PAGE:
Scanning Copier Kills SharePoint: Tips to Prevent This Headline in Your Organization

Scanning Copiers and SharePoint

Don’t let Copiers Run the SharePoint Show

Scanning copiers / MFPs can arm unsuspecting users, and bring down your SharePoint farm with excessively large files.  How?  Here is the scoop, if you are using scanning copiers to send image files to SharePoint, note the below configuration issues with factory set copiers:

  • Almost all copiers come pre-configured to scan in color.  Those new fangled MFPs are getting better and better at scanning, and oh by the way, most either scan in color or have color auto-sense on out of the box.  Why does that matter?  Well, a typical page scanned in color is 20-30 times the size of a black and white scanned page.   That single page file goes from 25K to 577K…just imagine that 30 page contract ;).
  • Scanning DPI is almost always set above 200.  In the scanning world, 200 DPI is typically fine for normal scanning operations.  In some cases, when OCR or data extraction is in use, 300 DPI can help a bit.  DPI exponentially increases file size.
  • No pre-configured one touch buttons.  Out of the box, most copiers leave all the settings to the end users.  With no pre-configurd scanning profiles, or “one touches”, this can mean disaster.  Beware of the 600 DPI, full color, uncompressed bit map coming your way.
Scanning Copier Screen SharePoint

Too Many Options for End Users

So, how do you prevent the inevitable?  Below are some tips for recommended settings for MFPs:

  •  200DPI
  • Black and White
  • Only add color for specific departmental needs
  • Use TIFF and PDF (no uncompressed formats)
  • When available, use linearized PDF / Web Fast
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Posted in Copier, sharepoint, sharepoint 2010
4 comments on “Scanning Copier Kills SharePoint: Tips to Prevent This Headline in Your Organization
  1. Kevin Neal says:

    This is a good article to point out some really good tips to not allow your copy machine to kill your SharePoint Server because it will happen if you don’t consider these types of things. I think another often overlooked, and critically important, consideration is the idea of adding Metadata to scanned documents. Do it early in the life cycle of an image or you will most likely regret it in the future. Also, integration with the SharePoint Server should be tight, meaning that from the touch screen of the scanning device itself the user should be able to view folders which they have rights for and not just scanning to some random folder. Then, of course, as you mention in the article, make scanning easy for the user with limited buttons and with items such as automatic page size detection, automatic page rotation and automatic blank page deletion enabled by default. Also make sure that the device has good image compression capability as well as the ability to QC the image BEFORE it’s sent into SharePoint.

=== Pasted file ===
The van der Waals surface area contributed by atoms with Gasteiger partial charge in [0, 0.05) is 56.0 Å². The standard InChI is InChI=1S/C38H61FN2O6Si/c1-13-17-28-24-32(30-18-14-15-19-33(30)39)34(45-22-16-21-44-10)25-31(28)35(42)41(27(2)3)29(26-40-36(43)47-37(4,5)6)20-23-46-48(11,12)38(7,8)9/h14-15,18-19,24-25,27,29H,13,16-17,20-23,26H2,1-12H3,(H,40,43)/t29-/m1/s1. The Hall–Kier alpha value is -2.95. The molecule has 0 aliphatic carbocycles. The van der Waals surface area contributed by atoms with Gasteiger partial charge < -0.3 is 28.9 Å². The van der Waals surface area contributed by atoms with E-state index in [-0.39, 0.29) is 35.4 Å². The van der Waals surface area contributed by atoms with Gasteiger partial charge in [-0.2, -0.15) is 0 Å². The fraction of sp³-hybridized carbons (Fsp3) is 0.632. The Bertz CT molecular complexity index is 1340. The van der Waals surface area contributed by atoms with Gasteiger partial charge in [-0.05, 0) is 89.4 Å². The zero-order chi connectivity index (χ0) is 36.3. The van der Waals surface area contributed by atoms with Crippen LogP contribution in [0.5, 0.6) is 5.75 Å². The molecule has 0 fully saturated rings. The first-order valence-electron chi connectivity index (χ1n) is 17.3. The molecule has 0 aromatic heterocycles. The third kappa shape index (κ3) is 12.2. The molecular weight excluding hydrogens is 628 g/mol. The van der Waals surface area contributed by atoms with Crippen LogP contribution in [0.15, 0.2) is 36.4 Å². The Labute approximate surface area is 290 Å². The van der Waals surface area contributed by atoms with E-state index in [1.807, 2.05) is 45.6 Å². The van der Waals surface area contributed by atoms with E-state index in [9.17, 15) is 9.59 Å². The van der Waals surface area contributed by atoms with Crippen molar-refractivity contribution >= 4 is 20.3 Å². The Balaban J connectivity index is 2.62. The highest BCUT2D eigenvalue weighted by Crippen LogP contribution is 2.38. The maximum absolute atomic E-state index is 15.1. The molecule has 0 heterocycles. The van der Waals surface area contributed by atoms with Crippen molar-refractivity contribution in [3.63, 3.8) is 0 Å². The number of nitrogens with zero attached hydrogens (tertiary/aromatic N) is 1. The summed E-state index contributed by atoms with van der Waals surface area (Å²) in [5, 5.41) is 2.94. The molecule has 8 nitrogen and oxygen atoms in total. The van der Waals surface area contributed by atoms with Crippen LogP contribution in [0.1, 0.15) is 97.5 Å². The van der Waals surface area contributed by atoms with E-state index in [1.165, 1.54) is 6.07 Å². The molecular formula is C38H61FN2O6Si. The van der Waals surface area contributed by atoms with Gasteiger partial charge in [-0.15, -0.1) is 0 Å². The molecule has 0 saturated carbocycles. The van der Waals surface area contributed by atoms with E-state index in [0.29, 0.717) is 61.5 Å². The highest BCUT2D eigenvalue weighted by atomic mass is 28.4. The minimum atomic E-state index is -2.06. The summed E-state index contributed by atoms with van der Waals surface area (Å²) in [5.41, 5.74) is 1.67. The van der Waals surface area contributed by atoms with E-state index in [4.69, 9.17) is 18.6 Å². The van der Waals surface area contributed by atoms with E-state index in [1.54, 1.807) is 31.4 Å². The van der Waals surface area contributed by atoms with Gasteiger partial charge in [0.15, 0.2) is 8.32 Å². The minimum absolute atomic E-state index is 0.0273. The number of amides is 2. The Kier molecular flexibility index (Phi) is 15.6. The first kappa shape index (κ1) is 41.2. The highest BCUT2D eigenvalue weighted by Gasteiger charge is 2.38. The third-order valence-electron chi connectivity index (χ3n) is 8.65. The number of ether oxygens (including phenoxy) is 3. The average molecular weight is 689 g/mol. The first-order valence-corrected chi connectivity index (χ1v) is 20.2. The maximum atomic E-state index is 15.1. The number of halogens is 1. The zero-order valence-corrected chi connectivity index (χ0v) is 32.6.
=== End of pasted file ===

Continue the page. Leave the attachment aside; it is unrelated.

Scanning to SharePoint with the Fujitsu fi-6010N network-attached scanner:

    The ‘No Folder’ Zone and direct integration with ECM repositories:

    http://www.aiim.org/community/blogs/expert/Three-significant-trends-we-witnessed-in-the-year-2010-that-is-changing-the-Document-Capture-landscape-forever

  2. Kevin Neal says:

    his is a good article to point out some really good tips to not allow your copy machine to kill your SharePoint Server because it will happen if you don’t consider these types of things. I think another often overlooked, and critically important, consideration is the idea of adding Metadata to scanned documents. Do it early in the life cycle of an image or you will most likely regret it in the future. Also, integration with the SharePoint Server should be tight, meaning that from the touch screen of the scanning device itself the user should be able to view folders which they have rights for and not just scanning to some random folder. Then, of course, as you mention in the article, make scanning easy for the user with limited buttons and with items such as automatic page size detection, automatic page rotation and automatic blank page deletion enabled by default. Also make sure that the device has good image compression capability as well as the ability to QC the image BEFORE it’s sent into SharePoint.

    Scanning to SharePoint with the Fujitsu fi-6010N network-attached scanner:

    The ‘No Folder’ Zone and direct integration with ECM repositories:

    http://www.aiim.org/community/blogs/expert/Three-significant-trends-we-witnessed-in-the-year-2010-that-is-changing-the-Document-Capture-landscape-forever

  3. Better still leave the scanning to a Bureau and get the job done properly in the first place.

  4. Nice topic simple and easy and touch all the key points to ensure a nice capture of a document and also the concerns about his tipology.

    We have the scannning solution based on Kodak Scan and View for Sharepoint a easy web tool that integrates within sharepoint and easelly capture documents and assure the quality of the capture. You can use MFD or others but we advise that we can and must use our scanners to get a powerfull and QC image,

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